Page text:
Put another toe in the water
[Mrs. MacDonald] If you can handle one thing, then add another if you want to be full working farm. But don’t go crazy. I recommend adding smaller less expensive animals. We wanted milk on the property and selected goats. We started with kids due to costs and other factors.
After having two types of animals, I gained too much confidence and added turkeys, ducks, geese, lambs, llamas, garden, pigs and livestock guardian dogs. And I was homeschooling three children at the same time. After all, I am superwoman.
Avoid mass chaos
[Old MacDonald] Try to avoid mass chaos as you add on to your farm. I was frustrated because where was the plan for an organized management of all these animals? We can't feed the ducks because the goats inhale their food. We need separate pens for the new geese because they want to kill the free ranging duck. They turkeys are escaping under the fence to the neighbors pasture. The frustrated untrained Australian sheep dog wants the lambs in a bad way. The blueberry bushes died because they were planted in the wrong location. The garden looks like a forest of weeds.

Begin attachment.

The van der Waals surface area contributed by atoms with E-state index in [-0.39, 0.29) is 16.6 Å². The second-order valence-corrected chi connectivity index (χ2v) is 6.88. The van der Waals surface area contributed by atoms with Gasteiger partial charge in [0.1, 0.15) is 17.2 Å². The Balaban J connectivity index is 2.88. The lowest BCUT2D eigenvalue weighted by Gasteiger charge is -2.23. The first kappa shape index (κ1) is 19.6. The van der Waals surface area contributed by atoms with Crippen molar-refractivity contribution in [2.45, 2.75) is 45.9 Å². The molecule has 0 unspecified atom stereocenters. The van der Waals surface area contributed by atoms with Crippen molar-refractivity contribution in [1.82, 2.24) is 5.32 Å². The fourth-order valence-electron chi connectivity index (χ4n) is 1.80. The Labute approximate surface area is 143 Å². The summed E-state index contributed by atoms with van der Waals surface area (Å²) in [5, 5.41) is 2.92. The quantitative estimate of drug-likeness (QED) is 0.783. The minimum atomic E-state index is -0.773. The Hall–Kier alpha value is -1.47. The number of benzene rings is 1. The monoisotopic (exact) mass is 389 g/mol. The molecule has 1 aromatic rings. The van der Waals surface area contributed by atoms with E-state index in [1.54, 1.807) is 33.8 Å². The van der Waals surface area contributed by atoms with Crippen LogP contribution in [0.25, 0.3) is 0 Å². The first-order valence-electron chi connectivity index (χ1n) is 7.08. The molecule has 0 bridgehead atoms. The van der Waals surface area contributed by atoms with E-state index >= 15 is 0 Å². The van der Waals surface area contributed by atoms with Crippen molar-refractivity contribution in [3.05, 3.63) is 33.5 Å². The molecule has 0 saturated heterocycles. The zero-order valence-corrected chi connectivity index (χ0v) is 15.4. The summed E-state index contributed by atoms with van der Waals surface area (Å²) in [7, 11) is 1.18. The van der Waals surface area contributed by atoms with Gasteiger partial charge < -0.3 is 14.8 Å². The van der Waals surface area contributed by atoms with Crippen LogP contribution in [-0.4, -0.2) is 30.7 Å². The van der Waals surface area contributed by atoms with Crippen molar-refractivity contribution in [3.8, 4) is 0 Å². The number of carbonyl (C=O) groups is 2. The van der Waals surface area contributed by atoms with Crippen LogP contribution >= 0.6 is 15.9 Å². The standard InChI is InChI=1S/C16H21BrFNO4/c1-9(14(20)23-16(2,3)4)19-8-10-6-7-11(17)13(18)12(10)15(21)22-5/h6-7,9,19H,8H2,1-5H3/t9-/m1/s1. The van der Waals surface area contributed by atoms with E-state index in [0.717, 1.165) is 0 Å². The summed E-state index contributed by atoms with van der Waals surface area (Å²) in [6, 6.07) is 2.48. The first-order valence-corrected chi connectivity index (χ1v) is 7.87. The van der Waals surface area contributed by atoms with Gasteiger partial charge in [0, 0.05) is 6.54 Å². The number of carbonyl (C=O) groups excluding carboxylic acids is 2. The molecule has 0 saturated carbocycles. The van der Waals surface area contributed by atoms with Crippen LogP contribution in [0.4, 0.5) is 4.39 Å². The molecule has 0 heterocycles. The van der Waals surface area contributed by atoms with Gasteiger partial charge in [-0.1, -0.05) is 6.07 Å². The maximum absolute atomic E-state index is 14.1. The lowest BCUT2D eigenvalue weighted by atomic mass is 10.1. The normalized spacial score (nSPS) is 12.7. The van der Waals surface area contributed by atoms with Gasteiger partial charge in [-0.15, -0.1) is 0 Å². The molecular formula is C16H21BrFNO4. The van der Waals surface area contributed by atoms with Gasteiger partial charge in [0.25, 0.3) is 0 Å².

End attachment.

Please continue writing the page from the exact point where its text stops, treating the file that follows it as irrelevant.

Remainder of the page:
After working all week, I found it stressful to look at all the work (chaos) needing my attention. But I deliberately did not slow things down because we wanted to get started. Sometimes you have to delegate to your partner and back off when things are not smooth. It can be rough when your partner thinks she can do everything. There were times I did say no. For instance, Mrs. MacDonald wanted our first garden to be double its size and I put my foot down. I knew it would be too much work.